"Bush grants presidency extraordinary powers" (in emergency; undercuts Congress)
Submitted by admin on Wed, 05/23/2007 - 20:31
President Bush has signed a directive granting extraordinary powers to the office of the president in the event of a declared national emergency, apparently without congressional approval or oversight.It's a National Security Presidential Directive (NSPD-51) and a Homeland Security Presidential Directive (HSPD-20) and it creates a national continuity coordinator who would be Frances Townsend.
The "National Security and Homeland Security Presidential Directive" [whitehouse.gov/news/releases/2007/05/20070509-12.html]was signed May 9, notes Jerome R. Corsi in a WND column.
...The directive establishes under the office of the president a new national continuity coordinator whose job is to make plans for "National Essential Functions" of all federal, state, local, territorial and tribal governments, as well as private sector organizations to continue functioning under the president's directives in the event of a national emergency.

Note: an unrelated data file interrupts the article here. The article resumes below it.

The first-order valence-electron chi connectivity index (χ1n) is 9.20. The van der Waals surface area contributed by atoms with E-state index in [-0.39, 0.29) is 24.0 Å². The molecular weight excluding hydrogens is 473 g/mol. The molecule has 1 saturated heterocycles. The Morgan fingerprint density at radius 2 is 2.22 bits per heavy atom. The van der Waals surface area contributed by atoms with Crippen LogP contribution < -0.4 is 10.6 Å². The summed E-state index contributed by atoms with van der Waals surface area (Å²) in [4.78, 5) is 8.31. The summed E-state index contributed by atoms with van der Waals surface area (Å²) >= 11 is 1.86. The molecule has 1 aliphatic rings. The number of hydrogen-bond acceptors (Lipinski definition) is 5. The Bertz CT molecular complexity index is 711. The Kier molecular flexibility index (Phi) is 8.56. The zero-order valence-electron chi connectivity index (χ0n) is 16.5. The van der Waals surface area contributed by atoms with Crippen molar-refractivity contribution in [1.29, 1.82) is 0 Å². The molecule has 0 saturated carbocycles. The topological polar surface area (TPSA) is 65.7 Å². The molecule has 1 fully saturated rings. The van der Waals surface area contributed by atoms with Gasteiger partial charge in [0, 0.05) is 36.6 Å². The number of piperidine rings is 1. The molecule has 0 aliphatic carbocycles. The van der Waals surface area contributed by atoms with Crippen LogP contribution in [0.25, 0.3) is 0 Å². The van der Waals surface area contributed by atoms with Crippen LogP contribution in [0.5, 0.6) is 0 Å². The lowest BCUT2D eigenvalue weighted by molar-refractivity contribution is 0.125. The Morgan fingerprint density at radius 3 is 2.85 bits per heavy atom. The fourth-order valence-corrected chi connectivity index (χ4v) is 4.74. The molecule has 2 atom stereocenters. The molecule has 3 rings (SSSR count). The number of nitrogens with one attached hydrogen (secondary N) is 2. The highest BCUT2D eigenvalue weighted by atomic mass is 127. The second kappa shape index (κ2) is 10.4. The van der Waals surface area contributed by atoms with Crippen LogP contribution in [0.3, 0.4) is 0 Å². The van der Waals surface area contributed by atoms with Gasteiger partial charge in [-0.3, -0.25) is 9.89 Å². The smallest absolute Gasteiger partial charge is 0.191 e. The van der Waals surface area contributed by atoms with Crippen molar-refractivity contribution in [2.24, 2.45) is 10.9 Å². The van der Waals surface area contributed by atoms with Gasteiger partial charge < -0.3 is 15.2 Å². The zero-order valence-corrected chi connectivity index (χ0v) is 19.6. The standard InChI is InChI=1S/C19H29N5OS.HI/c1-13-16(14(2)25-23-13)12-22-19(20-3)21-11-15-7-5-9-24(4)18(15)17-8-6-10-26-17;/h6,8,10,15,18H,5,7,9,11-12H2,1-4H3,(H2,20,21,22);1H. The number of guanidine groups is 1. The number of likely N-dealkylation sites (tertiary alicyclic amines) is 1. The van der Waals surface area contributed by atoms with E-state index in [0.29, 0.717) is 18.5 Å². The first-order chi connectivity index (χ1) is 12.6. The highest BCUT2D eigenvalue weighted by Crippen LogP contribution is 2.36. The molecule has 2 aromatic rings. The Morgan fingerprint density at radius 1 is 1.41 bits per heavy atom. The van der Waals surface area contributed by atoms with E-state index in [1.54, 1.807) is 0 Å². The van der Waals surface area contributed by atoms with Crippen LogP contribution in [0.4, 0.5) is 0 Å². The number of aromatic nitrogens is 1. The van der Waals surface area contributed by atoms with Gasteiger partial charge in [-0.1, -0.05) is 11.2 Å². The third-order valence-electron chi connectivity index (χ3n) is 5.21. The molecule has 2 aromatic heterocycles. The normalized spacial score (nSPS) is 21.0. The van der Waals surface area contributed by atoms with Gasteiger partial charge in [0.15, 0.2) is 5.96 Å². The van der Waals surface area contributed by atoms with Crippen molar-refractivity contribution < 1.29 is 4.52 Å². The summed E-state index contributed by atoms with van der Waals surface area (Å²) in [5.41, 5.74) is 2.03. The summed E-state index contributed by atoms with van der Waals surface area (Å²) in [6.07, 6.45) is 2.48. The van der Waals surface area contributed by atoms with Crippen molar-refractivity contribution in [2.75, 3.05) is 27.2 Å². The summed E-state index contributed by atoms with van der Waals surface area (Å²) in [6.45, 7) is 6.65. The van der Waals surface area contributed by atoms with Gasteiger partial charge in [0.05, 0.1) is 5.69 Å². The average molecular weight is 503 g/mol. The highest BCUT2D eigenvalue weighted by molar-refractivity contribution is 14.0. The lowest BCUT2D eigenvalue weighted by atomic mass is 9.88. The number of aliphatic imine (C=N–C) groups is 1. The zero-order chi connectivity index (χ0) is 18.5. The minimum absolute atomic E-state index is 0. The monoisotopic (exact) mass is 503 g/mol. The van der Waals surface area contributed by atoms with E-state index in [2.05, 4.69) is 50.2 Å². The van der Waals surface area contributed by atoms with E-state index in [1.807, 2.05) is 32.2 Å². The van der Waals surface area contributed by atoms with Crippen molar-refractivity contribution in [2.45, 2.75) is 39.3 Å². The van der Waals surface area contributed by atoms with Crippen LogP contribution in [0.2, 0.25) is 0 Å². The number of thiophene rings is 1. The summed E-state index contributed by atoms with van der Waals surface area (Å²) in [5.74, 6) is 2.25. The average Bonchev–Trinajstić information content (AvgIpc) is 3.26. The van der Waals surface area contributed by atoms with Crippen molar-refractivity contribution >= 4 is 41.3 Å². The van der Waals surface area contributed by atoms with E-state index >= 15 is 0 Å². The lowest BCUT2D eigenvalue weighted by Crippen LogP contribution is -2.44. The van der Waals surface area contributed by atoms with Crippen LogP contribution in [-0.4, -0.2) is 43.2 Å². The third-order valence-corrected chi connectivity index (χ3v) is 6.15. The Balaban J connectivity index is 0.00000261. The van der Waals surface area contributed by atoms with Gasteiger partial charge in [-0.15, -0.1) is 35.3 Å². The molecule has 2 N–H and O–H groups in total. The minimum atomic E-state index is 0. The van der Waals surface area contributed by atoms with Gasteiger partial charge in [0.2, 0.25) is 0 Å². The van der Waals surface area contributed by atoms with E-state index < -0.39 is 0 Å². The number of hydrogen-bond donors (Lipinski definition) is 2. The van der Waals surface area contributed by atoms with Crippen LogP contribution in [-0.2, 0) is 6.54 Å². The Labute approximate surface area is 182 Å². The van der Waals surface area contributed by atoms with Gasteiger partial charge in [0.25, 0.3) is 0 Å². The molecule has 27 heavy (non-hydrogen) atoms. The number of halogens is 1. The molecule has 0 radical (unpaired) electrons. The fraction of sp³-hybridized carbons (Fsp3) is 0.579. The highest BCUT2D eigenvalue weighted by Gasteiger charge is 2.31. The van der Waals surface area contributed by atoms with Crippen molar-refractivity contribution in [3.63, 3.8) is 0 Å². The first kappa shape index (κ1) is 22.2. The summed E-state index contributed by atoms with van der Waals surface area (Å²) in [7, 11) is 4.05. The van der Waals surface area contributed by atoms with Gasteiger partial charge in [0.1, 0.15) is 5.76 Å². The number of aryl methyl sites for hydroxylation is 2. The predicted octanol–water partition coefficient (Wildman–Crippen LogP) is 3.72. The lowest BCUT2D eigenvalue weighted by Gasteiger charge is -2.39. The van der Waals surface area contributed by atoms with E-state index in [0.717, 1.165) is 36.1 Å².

"Catastrophic emergency" is loosely defined as "any incident, regardless of location, that results in extraordinary levels of mass casualties, damage, or disruption severely affecting the U.S. population, infrastructure, environment, economy, or government functions."Much more at both links, and in case you think this would only be for continuity of government, note that it apparently supercedes the more Constitutionally-correct National Emergency Act, which explicitly involves Congress. Also note this May 2005 story:
Corsi says the president can assume the power to direct any and all government and business activities until the emergency is declared over...
The directive also makes no reference to Congress and its language appears to negate any requirement that the president submit to Congress a determination that a national emergency exists...
The Bush administration periodically put the USA on high alert for terrorist attacks even though then-Homeland Security chief Tom Ridge argued there was only flimsy evidence to justify raising the threat level, Ridge now says.